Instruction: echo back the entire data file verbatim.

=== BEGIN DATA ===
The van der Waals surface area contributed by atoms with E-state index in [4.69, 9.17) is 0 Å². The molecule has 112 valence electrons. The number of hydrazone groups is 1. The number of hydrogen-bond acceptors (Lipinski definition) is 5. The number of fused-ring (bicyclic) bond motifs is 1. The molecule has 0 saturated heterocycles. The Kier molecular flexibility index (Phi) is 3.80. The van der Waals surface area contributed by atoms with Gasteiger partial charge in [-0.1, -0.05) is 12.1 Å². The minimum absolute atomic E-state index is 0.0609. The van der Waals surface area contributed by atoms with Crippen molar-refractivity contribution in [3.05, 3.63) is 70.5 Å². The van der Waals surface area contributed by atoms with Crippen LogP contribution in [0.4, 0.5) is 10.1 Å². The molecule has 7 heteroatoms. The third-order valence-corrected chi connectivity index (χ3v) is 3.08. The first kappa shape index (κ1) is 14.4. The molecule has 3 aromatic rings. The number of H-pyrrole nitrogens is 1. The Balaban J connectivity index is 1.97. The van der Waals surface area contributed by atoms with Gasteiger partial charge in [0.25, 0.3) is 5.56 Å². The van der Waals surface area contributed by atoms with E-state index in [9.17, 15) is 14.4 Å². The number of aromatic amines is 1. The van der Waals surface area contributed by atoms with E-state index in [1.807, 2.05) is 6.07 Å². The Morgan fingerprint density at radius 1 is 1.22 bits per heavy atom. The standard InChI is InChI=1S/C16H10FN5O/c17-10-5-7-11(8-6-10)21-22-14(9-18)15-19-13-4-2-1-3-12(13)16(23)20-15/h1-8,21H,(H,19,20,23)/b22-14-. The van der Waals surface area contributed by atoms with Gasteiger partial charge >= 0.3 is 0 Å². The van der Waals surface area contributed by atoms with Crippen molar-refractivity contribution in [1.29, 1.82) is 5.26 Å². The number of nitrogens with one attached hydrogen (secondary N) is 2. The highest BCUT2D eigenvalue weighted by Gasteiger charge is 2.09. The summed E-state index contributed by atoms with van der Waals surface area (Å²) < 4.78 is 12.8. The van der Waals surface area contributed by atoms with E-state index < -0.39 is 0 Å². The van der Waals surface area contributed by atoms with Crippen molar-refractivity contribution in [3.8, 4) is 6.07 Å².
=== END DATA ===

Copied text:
The van der Waals surface area contributed by atoms with E-state index in [4.69, 9.17) is 0 Å². The molecule has 112 valence electrons. The number of hydrazone groups is 1. The number of hydrogen-bond acceptors (Lipinski definition) is 5. The number of fused-ring (bicyclic) bond motifs is 1. The molecule has 0 saturated heterocycles. The Kier molecular flexibility index (Phi) is 3.80. The van der Waals surface area contributed by atoms with Gasteiger partial charge in [-0.1, -0.05) is 12.1 Å². The minimum absolute atomic E-state index is 0.0609. The van der Waals surface area contributed by atoms with Crippen molar-refractivity contribution in [3.05, 3.63) is 70.5 Å². The van der Waals surface area contributed by atoms with Crippen LogP contribution in [0.4, 0.5) is 10.1 Å². The molecule has 7 heteroatoms. The third-order valence-corrected chi connectivity index (χ3v) is 3.08. The first kappa shape index (κ1) is 14.4. The molecule has 3 aromatic rings. The number of H-pyrrole nitrogens is 1. The Balaban J connectivity index is 1.97. The van der Waals surface area contributed by atoms with Gasteiger partial charge in [0.25, 0.3) is 5.56 Å². The van der Waals surface area contributed by atoms with E-state index in [9.17, 15) is 14.4 Å². The number of aromatic amines is 1. The van der Waals surface area contributed by atoms with E-state index in [1.807, 2.05) is 6.07 Å². The Morgan fingerprint density at radius 1 is 1.22 bits per heavy atom. The standard InChI is InChI=1S/C16H10FN5O/c17-10-5-7-11(8-6-10)21-22-14(9-18)15-19-13-4-2-1-3-12(13)16(23)20-15/h1-8,21H,(H,19,20,23)/b22-14-. The van der Waals surface area contributed by atoms with Gasteiger partial charge >= 0.3 is 0 Å². The van der Waals surface area contributed by atoms with Crippen molar-refractivity contribution in [1.29, 1.82) is 5.26 Å². The number of nitrogens with one attached hydrogen (secondary N) is 2. The highest BCUT2D eigenvalue weighted by Gasteiger charge is 2.09. The summed E-state index contributed by atoms with van der Waals surface area (Å²) < 4.78 is 12.8. The van der Waals surface area contributed by atoms with E-state index < -0.39 is 0 Å². The van der Waals surface area contributed by atoms with Crippen molar-refractivity contribution in [3.8, 4) is 6.07 Å².